Hide menu

Daniel Simon

Control systems that helps the pilot to fly safely

Control systems in modern aircraft inhibit the pilot to make a hasty maneuver that compromise the safety. It is particularly important in fighter aircraft where the pilot could be forced to maneuver the aircraft on the borderline of what the design can handle. Automatic control methods from the process industry are now adapted to suit the aerospace industry.

One of the most important factors when designing an aircraft is that the aircraft should be easy and safe to fly. Therefore, it is of utmost importance to design the control system sutch that the pilot can not put the aircraft in a situation that jeopardise safety. Such a situation may be that the pilot controls the aircraft so that it loses its lift force and thus their ability to fly or that strong turbulence puts excessive strain on the airframe.

This is especially important also in the design of control systems for fighter aircraft. These require maximum maneuverability in order to have the upper hand in a dogfight or when they have to outsmart an enemy missile. The pilot maneuvers the aircraft very close to the limit of what craft is capable of and automatic protection, so-called flight evelope protection, against getting into a hazardous situation is a necessity.

In my research, I study how using intelligent computer algorithms in aircraft control systems can be used to prevent the airplane from exceeding the limitations in the design and end up in a hazardous condition.

Model Predictive Control

One way to do this is with the so-called Model predictive control (MPC), which has been successfully used in the process industry. Model predictive control means in practice that the computer tries to predict the aircraft's future movements and based on that finding the best control commands so that no limitations are exceeded while the pilot's wishes as far as possible are followed. MPC scheme This is done by formulating a mathematical optimization problem where one wants to minimize the difference between the pilot's preference and the prediction of the aircraft's future behavior. Constraints to this optimization problem is the aircraft dynamics and any limitations that may exist in the system. This optimization problem is solved in the airplane's control computer as soon as new measurements are available, that is, many times each second. These optimization problems are complex and require a lot of computational power. A major challenge is therefore to make them simpler and more suited for the aerospace industry.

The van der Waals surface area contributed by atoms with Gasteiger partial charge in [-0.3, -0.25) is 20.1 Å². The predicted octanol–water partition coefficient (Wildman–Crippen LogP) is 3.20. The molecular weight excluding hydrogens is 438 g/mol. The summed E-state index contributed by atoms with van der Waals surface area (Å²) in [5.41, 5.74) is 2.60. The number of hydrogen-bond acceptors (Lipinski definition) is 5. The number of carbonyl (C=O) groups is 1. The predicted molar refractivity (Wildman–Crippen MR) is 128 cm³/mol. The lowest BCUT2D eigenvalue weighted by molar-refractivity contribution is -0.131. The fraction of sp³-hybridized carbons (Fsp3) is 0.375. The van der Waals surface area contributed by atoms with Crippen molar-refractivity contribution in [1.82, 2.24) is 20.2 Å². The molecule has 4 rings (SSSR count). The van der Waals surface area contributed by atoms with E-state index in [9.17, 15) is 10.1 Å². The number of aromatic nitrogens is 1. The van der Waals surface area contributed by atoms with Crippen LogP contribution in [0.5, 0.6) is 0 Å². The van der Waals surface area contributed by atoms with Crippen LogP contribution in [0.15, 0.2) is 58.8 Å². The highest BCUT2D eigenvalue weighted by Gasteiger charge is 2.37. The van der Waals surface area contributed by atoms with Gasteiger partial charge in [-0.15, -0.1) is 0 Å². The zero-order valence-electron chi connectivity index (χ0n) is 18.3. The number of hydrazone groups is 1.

My research

In my research I focus on the theoretical properties of the optimization problems that MPC result in. I try to adapt these optimization problems so they should be relatively easy to solve, while they should deal with the specific problems in the aerospace industry. For more detailed information about my research to see my research page.

Daniel Simon

PhD Student in Automatic Control

Phone:
+46 13 281892
E-mail:
Address:
Dept. of Electrical Engineering
Linköping University
SE-581 83 Linköping
Sweden
Visiting Address:
Campus Valla
Building B
Room 2A:538 (in the A corridor on the ground floor between entrance 27 and 29)


Page responsible: Daniel Simon
Last updated: 2014-12-10